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A Rittre Expranation

2010 February 5

The generic Asian stereotype accent in Western culture involves flipping l’s and r’s, often with hilarious consequences. It’s not exactly true that all Asians do this, but it has some grounding in reality: Japanese speakers often mispronounce l’s and r’s. In fact, it’s a mark of a high-level Japanese English learner that they “swap” them at all. Neither sound natively exists in the Japanese language, and both require lots of practice to pronounce distinctly from the Japanese sound transcribed as r.

I’m no linguist, but a couple semesters of phonetics and using the International Phonetic Alphabet have really helped me understand why my students can’t make certain sounds, and what I myself might be saying wrong in Japanese.

Native English speakers, pronounce “rock”. Now do it again, paying close attention to your mouth movements. Most of you will feel the tip of your tongue curl slightly back. This is the alveolar approximant, written in IPA as an upside-down r, [ɹ]. The sound is alveolar because your tongue is reaching for the alveolar ridge, the hump in the top of your mouth just behind your teeth. It’s an approximant because, rather than actually touching the ridge and restricting airflow, the tongue is only slightly changing shape.

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Half of English speakers depress the tip of their tongue slightly instead of curling it. This is not connected with any accent and sounds exactly the same. I find I’m about 50-50 myself, depending on how much I enunciate.

Now let’s try making the Japanese r. Native English speakers, pronounce “city”. Now, say it at normal speed without overenunciating. Try putting it in a sentence like you’re speaking to a friend. “Let’s go to the city.”

You’ll probably find that, at slow speeds, your tongue makes the t sound by hitting the front of the alveolar ridge, just behind the teeth, and cutting off air for a second. But when you go faster, this stop becomes more of a flapping motion. And rather than hitting just behind the teeth, you’re probably moving further back, touching the lowest part.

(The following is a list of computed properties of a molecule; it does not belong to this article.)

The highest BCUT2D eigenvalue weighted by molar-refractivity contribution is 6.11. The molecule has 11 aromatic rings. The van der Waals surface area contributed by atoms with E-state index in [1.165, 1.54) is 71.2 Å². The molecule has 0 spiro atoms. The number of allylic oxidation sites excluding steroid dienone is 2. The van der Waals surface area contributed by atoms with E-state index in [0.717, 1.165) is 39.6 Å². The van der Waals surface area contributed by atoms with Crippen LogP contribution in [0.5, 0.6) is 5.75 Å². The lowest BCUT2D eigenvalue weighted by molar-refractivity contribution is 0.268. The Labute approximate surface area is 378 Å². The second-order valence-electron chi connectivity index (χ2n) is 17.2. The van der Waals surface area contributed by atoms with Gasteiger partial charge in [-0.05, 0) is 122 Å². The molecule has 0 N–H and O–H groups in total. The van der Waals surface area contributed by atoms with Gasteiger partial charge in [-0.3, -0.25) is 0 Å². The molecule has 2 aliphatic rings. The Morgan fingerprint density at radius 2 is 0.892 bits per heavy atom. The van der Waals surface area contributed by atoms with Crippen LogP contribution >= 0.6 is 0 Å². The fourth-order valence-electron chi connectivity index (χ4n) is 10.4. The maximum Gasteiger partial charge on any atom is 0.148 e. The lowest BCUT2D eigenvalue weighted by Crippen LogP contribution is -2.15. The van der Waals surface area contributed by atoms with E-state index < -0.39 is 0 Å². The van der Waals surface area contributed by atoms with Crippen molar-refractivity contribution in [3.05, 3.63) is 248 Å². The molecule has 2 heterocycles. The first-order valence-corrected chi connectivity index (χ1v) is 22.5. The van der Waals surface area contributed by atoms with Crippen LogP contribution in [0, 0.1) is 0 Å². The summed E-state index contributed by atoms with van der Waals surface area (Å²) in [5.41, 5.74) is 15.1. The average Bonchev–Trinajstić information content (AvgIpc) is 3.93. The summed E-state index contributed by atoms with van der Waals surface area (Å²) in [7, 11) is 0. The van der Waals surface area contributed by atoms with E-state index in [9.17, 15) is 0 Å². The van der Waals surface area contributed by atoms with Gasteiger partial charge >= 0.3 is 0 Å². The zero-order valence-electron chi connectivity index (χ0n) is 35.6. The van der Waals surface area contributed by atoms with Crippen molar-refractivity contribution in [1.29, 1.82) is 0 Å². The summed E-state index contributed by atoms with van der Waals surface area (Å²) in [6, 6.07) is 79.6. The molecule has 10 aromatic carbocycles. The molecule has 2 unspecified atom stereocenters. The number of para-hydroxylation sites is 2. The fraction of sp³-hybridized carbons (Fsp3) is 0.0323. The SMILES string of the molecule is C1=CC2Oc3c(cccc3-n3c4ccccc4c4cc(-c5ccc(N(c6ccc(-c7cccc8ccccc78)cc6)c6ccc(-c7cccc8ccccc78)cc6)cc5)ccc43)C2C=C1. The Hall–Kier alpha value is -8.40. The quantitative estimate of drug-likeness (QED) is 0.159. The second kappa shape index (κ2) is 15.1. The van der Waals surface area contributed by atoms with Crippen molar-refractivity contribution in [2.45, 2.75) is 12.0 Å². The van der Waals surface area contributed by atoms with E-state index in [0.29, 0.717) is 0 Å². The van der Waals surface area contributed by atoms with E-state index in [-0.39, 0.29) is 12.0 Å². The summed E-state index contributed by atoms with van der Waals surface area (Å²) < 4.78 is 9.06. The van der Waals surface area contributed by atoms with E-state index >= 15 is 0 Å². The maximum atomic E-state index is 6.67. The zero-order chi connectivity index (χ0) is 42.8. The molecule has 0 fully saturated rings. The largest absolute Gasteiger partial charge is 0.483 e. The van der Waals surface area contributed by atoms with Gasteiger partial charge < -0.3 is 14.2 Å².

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This is basically the same sound as the Japanese r. A native Japanese speaker unfamiliar with English might transcribe your native speed “city” as シリ- “shi-ri” (“si” doesn’t exist natively in Japanese either). The consonant in either case is an alveolar flap or tap, written in IPA as a fishhook, [ɾ]. It’s the same sound that makes the short r in languages like Spanish. A rolled or trilled r (IPA upright r, [r]) happens when this flap is repeated, which is why the manliest of Japanese men will often roll their r’s.

So where does the l fit in here? Native English speakers, pronounce “lock”. You’re probably touching your teeth with your tongue, if not putting it between them and sticking it out a little bit. l (written the same in IPA) is the alveolar lateral approximant. It happens somewhere in the region of the alveolar ridge or the teeth, it involves only the tongue changing shape rather than cutting off air (like with the English r), and the lateral part means that it’s actually the sides of the tongue controlling the airflow. You’ll feel them depress slightly in the middle as you make that l.